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Columnist: H. James Harrington

Photo: Scott Paton, publisher


The Phony Express

Too often, e-mail sacrifices quality for speed.




E-mail has provided a major breakthrough in getting information to people around the world. It's fast, it's cheap and it's easy to flood the unsuspecting public with useful and useless information. What would we do without it?

I'm continuously bombarded with information I don't need to know and don't want to know, and by requests I don't understand. I recently returned from a five-day trip to Dubai, opened my e-mail and was greeted with 437 messages awaiting my attention. An analysis of these indicated that 42 of them, or about 10 percent, weren't pressing and could have been sent in letter form. I spend the first two hours of every day reading and answering e-mails. That's 25 percent of my working day that's not billable to a client.

People expect us to answer our e-mail every day. Sometimes I receive a second e-mail asking why I didn't answer the e-mail that was sent four hours earlier.

E-mail has allowed us to put things off until the last minute. During my trip to Dubai, my laptop's hard drive failed. It was almost like my life had ended. I had no phone numbers. I lost the PowerPoint material for my presentation. People were sending e-mails to my friends asking what was wrong with me.

I sometimes wonder if e-mail is really faster. Often a problem that could be solved in a minute on the phone takes a day as e-mail travels back and forth. I may be old-fashioned, but I like to talk to people on the phone; it gets things done much faster. But please don't let my Internet service go down for even an hour. Today, I can't do business without it.

Another problem related to e-mail is the lack of quality in the information. Some of the information is correct, some of it is just someone's opinion and a lot of it is wrong. People advertise that they're doing things that they're really not doing, promising items that they can't deliver, and wasting everyone's time with pie-in-the-sky ideas.

I got a message from someone with the e-mail address MRAB@usedesigns .com, offering me a speaking engagement on total improvement management for $8,000 plus expenses. Sounded good, but who is "MRAB"? I don't know. Why would anyone send out a letter and not sign it? I get requests for "a copy of my book," but I have no idea which of my books they mean. Often the words run together, for example, "Jimwillgo." Why is it that we send out e-mail that's grammatically incorrect, poorly punctuated and full of spelling errors? We wouldn't allow that in a letter that we sent to someone. Why is it that we don't have the time to use the spell check or even read our reply before we send it out?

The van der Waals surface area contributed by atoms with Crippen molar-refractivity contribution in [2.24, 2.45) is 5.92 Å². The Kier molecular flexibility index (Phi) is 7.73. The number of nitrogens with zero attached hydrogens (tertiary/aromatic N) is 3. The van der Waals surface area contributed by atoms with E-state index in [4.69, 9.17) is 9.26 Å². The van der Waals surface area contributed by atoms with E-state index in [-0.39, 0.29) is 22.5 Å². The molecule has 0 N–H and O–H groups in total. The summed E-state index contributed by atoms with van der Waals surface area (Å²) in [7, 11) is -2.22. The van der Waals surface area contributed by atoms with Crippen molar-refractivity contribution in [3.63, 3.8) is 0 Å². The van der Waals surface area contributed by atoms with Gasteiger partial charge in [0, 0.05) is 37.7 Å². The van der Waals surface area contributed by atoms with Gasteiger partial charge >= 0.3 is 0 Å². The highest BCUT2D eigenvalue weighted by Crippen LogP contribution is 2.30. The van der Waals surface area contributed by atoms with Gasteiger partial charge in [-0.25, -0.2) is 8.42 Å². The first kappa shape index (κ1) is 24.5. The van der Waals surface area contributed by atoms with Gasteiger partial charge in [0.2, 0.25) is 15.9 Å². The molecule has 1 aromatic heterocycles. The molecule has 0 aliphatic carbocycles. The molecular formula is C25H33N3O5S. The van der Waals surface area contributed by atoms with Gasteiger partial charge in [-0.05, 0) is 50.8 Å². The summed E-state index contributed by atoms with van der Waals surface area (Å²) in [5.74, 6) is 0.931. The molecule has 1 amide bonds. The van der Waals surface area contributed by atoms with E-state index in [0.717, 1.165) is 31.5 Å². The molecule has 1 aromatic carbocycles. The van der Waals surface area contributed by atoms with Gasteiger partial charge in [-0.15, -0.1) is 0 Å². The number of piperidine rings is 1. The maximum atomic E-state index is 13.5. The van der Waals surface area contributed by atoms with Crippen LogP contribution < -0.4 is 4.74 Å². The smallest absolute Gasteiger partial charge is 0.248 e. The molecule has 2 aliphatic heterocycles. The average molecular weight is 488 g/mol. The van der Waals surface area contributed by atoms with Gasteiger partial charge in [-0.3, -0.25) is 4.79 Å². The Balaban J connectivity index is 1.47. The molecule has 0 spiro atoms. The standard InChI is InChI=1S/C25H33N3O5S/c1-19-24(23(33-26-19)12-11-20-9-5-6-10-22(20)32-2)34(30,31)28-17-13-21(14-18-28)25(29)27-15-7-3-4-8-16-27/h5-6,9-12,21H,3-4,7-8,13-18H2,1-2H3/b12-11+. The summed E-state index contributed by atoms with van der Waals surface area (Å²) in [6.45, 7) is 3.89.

You can't have different quality standards for the letters you mail and the e-mail you send. Quality is a habit; when you start to compromise quality for production and speed, you start to erode the basic personal standards that you've established for yourself.

Although e-mail has replaced paper mail and even the telephone as the preferred method of personal communication, we can't allow it to degrade our quality standards. Our correspondence--and that includes e-mail--is our personal mark of excellence. It's the way other people judge our quality standards. I realize that it's more time-consuming to read what you wrote before you send it. It takes time to run a spell check, and even then the computer doesn't find all the errors. But are you willing to lower the standards you've set for yourself just to save a few seconds?

I once met a vice president of quality from a Fortune 500 organization who said, "Don't worry about the little things; just focus on the big problems." That's OK as long as you're not a customer with one of those small problems. Real quality means worrying about all of the problems. Truly great organizations have no little problems; all problems are important, and they all need to be addressed. There's no problem so small that it can't cause your customer to become dissatisfied with you.

If the six sigma level of performance can be likened to one error in a whole library of books, then six sigma for correspondence would be one error in all the e-mails your employees send out in a year. Based on this, I can testify that IBM, Motorola and General Electric aren't operating at a six sigma level. In terms of their correspondence, most companies aren't even two sigma.

It's time to stop undermining our own reputations and that of our organizations, and start improving the quality of the e-mail we send out. Let's not worry about being at the six sigma level. Let's just try to be a little better today than we were yesterday, and better tomorrow than we are today. How many e-mails can you send out that are both useful and error-free?

About the author
H. James Harrington is CEO of the Harrington Institute Inc. and chairman of the board of e-TQM College Advisory Board. Harrington is a past president of ASQ and IAQ. He has more than 55 years of experience as a quality professional and is the author of 28 books. His latest, The Five Pillars of Organizational Excellence series, includes Process Management Excellence, Project Management Excellence, Change Management Excellence, Knowledge Management Excellence and Resource Management Excellence , and is available from Paton Professional ( www.patonprofessional.com ). Visit his Web site at www.harrington-institute.com.